Halim Ali should forget about  crisis management courses for top officers and instead   send in expert crisis management task forces to take over the handling of  the water crisis in the Klang Valley and the nation-wide haze crisis to make them models of crisis management for government officers


Media Statement
by Lim Kit Siang  

(Penang, Sunday):The Chief Secretary to the Government, Tan Sri Abdul Halim Ali announced two days ago that all senior government officers will be required to undergo a course on crisis management in view of the ineffectiveness of some departments and agencies in handling problems citing as examples the water crisis, the haze problem and the illegal construction of Hindu temples.

Halim said: “In fact, some of them have incurred public wrath for their incompetence and for miserably failing to come up with immediate solutions and remedial measures to overcome the problems.”

Malaysians are now faced with multiple crises and the water shortage crisis in the Klang Valley and the nation-wide haze problem are daily causing distress, hardships and sufferings to the people.

Halim struck the nail on the head when he said that the various crises which had hit Malaysians recently have exposed the shocking inability and failure of the various government departments and agencies to respond in an effective and efficient manner, showing their utter unpreparedness  in the important field of crisis management.

What is the  use of the National Institute of Public Administration (Intan) organising crisis management courses for all senior government officers, when Malaysians are still in the throes  of multiple crises - whether the water shortage crisis, the clean air crisis, the food shortage crisis in Sabah or cost-of-living crisis.
Instead of holding crisis management courses for top officers at Intan, Halim’s  top priority is to  send in expert crisis management task forces to take over the handling of  the water crisis in the Klang Valley and the nation-wide haze crisis and make them real-life lessons for all senior government officers as to  what is the meaning of efficient crisis-management.

It is ironic and tragic that the same day the Chief Secretary to the Government was talking about the need for crisis management courses for senior government officers in Kuala Trengganu, the people of Klang Valley were suffering even more acute hardships  caused by poor crisis management or even a total lack of a sense of crisis management.

An unscheduled water disruption, affecting one million more consumers in the Klang Valley apart from the two million consumers who were already subject to water-rationing scheme, threw households, factories and businesses into pandemonium for the past two days.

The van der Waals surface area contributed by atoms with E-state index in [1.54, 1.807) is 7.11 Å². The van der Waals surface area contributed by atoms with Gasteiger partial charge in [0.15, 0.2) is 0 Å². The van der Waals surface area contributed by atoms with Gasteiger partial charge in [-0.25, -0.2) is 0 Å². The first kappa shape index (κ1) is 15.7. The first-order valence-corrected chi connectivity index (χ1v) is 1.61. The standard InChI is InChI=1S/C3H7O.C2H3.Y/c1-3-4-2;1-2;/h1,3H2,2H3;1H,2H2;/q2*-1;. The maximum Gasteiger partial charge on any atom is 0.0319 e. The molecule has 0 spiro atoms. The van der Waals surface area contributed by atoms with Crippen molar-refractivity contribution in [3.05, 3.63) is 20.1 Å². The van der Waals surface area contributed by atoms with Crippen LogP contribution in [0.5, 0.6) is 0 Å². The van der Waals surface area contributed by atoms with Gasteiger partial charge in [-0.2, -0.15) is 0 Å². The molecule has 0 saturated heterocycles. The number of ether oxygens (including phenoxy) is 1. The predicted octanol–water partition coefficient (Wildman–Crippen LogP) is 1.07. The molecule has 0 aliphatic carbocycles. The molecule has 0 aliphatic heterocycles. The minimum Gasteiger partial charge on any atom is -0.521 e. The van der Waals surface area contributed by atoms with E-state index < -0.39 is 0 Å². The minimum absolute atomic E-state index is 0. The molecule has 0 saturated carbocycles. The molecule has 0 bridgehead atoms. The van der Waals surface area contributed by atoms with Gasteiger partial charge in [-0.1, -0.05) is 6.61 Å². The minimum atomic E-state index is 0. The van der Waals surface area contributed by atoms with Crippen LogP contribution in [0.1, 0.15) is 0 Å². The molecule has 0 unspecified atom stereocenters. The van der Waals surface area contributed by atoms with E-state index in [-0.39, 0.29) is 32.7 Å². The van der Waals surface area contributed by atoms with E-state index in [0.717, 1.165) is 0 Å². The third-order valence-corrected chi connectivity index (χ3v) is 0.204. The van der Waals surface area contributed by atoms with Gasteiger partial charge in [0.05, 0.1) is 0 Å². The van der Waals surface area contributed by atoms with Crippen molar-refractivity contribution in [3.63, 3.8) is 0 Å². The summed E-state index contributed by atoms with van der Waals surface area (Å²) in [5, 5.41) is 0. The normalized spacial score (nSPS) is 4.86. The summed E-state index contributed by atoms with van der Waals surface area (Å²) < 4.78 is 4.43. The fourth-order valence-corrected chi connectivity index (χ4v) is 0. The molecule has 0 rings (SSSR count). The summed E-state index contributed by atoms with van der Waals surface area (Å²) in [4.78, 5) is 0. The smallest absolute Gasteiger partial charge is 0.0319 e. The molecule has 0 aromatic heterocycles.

The three terminals at the Sultan Abdul Aziz Shah International Airport was without water for a day. Many restaurants in Petaling Jaya and Kuala Lumpur were forced to closed early yesterday due to the water disruption because of a burst pipe in Sungei Buloh,and some  areas went without water for six to seven days as a result of the new crisis.

It is most shocking that after two months of water-rationing in the Klang Valley, the waterworks and other relevant authorities have not learn the most  rudimentary  rule of efficient crisis management, which is to secure public understanding and co-operation by keeping them  informed about the latest developments - that the people can accept bad news but not no news or  information whatsoever.

The people did not know what was happening, whether there was a sudden unannounced extension of the water-rationing scheme, as there was silence on the part of the Selangor Waterworks Department.

Why was there a complete breakdown of the various hotline services and why wasn’t  radio and television immediately used to inform the public to  prepare them for the long disruption?

Halim should forget about organsing crisis management courses for senior government officers in Intan, but should send in expert crisis management task forces to take over the handling of  the water crisis in the Klang Valley and the nation-wide haze crisis to make them into  model cases  of crisis management.

Senior government officers should be seconded to such crisis management teams to learn how to efficiently and competently conduct crisis management.

The question is whether there are such expert crisis management task forces which could be despatched whether by Intan or  by the Chief Secretary to the Government to take over the crisis management of the water shortage crisis in the Klang Valley and the nation-wide haze crisis.

If there are no such expert crisis management task forces in the country, what is the use of academic crisis management courses in Intan for senior government officers?
 

(10/5/98)


*Lim Kit Siang - Malaysian Parliamentary Opposition Leader, Democratic Action Party Secretary-General & Member of Parliament for Tanjong